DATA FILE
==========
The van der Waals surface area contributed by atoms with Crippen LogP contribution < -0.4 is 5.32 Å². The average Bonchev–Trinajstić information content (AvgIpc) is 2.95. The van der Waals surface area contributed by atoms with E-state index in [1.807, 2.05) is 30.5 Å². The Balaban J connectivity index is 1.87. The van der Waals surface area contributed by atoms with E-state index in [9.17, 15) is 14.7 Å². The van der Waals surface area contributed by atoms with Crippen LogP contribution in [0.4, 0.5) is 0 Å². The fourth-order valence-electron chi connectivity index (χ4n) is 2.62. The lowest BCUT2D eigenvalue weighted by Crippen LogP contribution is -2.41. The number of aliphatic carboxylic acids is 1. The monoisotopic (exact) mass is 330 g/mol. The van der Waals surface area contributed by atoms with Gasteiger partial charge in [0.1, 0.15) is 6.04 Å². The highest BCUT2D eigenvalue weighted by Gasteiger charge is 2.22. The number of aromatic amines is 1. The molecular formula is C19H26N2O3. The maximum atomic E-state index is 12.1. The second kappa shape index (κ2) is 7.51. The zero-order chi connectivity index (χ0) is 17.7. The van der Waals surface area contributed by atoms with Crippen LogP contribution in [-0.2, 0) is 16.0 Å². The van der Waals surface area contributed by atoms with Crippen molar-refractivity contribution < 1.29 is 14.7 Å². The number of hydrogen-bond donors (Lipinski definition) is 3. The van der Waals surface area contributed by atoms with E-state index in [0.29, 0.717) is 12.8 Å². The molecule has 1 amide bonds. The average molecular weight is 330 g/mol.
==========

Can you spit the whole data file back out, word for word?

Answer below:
The van der Waals surface area contributed by atoms with Crippen LogP contribution < -0.4 is 5.32 Å². The average Bonchev–Trinajstić information content (AvgIpc) is 2.95. The van der Waals surface area contributed by atoms with E-state index in [1.807, 2.05) is 30.5 Å². The Balaban J connectivity index is 1.87. The van der Waals surface area contributed by atoms with E-state index in [9.17, 15) is 14.7 Å². The van der Waals surface area contributed by atoms with Crippen LogP contribution in [0.4, 0.5) is 0 Å². The fourth-order valence-electron chi connectivity index (χ4n) is 2.62. The lowest BCUT2D eigenvalue weighted by Crippen LogP contribution is -2.41. The number of aliphatic carboxylic acids is 1. The monoisotopic (exact) mass is 330 g/mol. The van der Waals surface area contributed by atoms with Gasteiger partial charge in [0.1, 0.15) is 6.04 Å². The highest BCUT2D eigenvalue weighted by Gasteiger charge is 2.22. The number of aromatic amines is 1. The molecular formula is C19H26N2O3. The maximum atomic E-state index is 12.1. The second kappa shape index (κ2) is 7.51. The zero-order chi connectivity index (χ0) is 17.7. The van der Waals surface area contributed by atoms with Crippen LogP contribution in [-0.2, 0) is 16.0 Å². The van der Waals surface area contributed by atoms with Crippen molar-refractivity contribution < 1.29 is 14.7 Å². The number of hydrogen-bond donors (Lipinski definition) is 3. The van der Waals surface area contributed by atoms with E-state index in [0.29, 0.717) is 12.8 Å². The molecule has 1 amide bonds. The average molecular weight is 330 g/mol.